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traveltips

arrival, departure, public transport

Arriving in Sri Lanka

To enter Sri Lanka you will need a valid passport; the expiry date of your passport must exceed the duration of your stay on the island by at least six months. You must also have sufficient funds for your stay in Sri Lanka and a return ticket or ticket to a third country.

Before entering Sri Lanka you must fill in an "Immigration Card". Some airlines distribute these cards in the aircraft; however, the cards are also available inside the airport. We recommend that you take a second card with you: you will need it at departure or if you have to extend your visa.

As an EU citizen you will receive a visa for 30 days free of charge, but you will have to apply for it prior to travelling on a special website operated by the Department of Immigration & Emigration. The "handling fee" is US $30. It does, however, mean that you are processed faster by immigration upon entering the country.
If you cannot apply for the visa online before setting out, then you can get one from a special counter at the airport which usually involves a long wait.

Thanks to computerization staff at the airport will immediately notice if you have overstayed your visa when you leave the country. If you want to stay longer you will have to extend your visa within this 30 day period. Obtaining a visa extension of up to six months is no problem, provided you have a return ticket or a ticket to a destination outside Sri Lanka and you have sufficient financial resources. Retain your currency exchange receipts, as you will have to present them if you extend your visa.

Your duty free allowance upon entering Sri Lanka is two bottles of wine or sparkling wine; 1.5 litres of spirits. The duty free allowance for cigarettes, cigars and tobacco was cancelled in 2006. The tax for 200 cigarettes is about US $20.

Valuable gifts for Sri Lankans and goods intended for sale in Sri Lanka must be declared to customs upon entry. You may have to pay customs duty and tax for these goods. Importing weapons - including knives, ammunition and explosives, all types of drugs, all kinds of pornographic and/or seditious literature is strictly prohibited.

If you bring any valuable jewellery which has come or could potentially have come from Sri Lanka into the country when you arrive then remember to declare this upon arrival in order to avoid any problems when you leave the country.

Under Sir Lankan law, importing and exporting drugs and drug trafficking is punishable by death.


Departure

You can take up to three kilos of tea out of the country duty-free; anything above this must be declared and is liable for duty. However, the duty is only a few rupees per kilo. The maximum quantity you can take with you is six kilos.

You can take any quantity of jewellery and gems; you may, however, be asked to prove that you exchanged sufficient foreign currency to make these purchases. Please ensure that you keep all currency exchange receipts, credit card slips and purchase receipts.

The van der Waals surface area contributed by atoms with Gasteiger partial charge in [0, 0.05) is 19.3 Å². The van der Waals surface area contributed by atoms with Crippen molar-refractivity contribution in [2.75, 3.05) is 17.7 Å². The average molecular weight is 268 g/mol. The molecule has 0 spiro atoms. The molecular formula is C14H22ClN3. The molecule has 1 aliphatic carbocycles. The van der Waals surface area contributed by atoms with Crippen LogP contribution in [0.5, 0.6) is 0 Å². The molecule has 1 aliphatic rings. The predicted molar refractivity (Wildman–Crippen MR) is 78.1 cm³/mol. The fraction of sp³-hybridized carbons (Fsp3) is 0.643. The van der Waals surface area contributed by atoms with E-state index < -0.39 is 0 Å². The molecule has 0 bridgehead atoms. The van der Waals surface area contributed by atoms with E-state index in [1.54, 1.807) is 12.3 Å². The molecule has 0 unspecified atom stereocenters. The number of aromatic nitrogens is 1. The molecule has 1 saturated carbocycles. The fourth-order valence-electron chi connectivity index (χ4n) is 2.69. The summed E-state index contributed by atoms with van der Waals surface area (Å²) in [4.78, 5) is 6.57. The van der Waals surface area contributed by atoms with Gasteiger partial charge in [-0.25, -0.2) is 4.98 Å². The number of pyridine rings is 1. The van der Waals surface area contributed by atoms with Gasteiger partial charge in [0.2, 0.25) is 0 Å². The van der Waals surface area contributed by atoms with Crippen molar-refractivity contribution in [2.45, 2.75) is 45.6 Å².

Antiques that are older than 50 years require an export permit. Bear in mind that you will not be granted an export permit for items of historic significance, e.g. palm leaf books.


What you cannot take out of the country

Animals and plants or parts of thereof that are subject to the "Endangered Species Act", and particularly turtles or tortoise-shell and ivory.

Additionally Sri Lanka prohibits the export of any kind of corals and sea fauna, e. g. sea snails. You will probably be offered large sea snails as souvenirs, and although the seller will tell you otherwise, these animals are killed specifically for the souvenir trade. Even attempting to export corals and sea fauna is punishable by a penalty of up to US$ 1,000.

You can take a maximum of 1000 Sri Lankan rupees out of the country. Unless you want to take the bills home as souvenirs, it makes no sense to keep them, even if you do intend to visit Sri Lanka again in the foreseeable future: the Sri Lankan rupee devalues against the US dollar by between 15 % and 25 % every year.
Any excess rupees you may have can be exchanged back into US dollars or Euros after your check-in at the airport without great loss.


Public transport

Trains

The railway network links all Sri Lanka's cities and larger towns. Travelling by train is reasonably comfortable and fast. Express trains travel at an average speed of 50 to 60km/h; this drops to 20 km/h in the hills. Travel time from Hikkaduwa to Colombo with the express train is around 2 hours. The morning and evening commuter trains are always full.

Rail services link the following towns:

  • south-west caost: Colombo - Kalutara - Galle - Matara
    (rail service will be extend up to Hambantota during the next years)
  • west coast: Colombo - Negombo - Chillaw - Puttalam
  • highlands:
    • Colombo - Peradeniya Junction - Kandy
    • Colombo - Avissawella - Ratnapura - Opanaike
      (rail services from Avissawella to Opanaike are out of operation since years)
    • Peradeniya Junction - Hatton - Nanu Oya (Nuwara Eliya) - Ella - Badulla
    • Kandy - Matale
  • east coast:
    • Colombo - Kurunegala - Maho Junction - Habarana - Galoya Junction - Polonnaruwa - Kalkudah - Batticaloa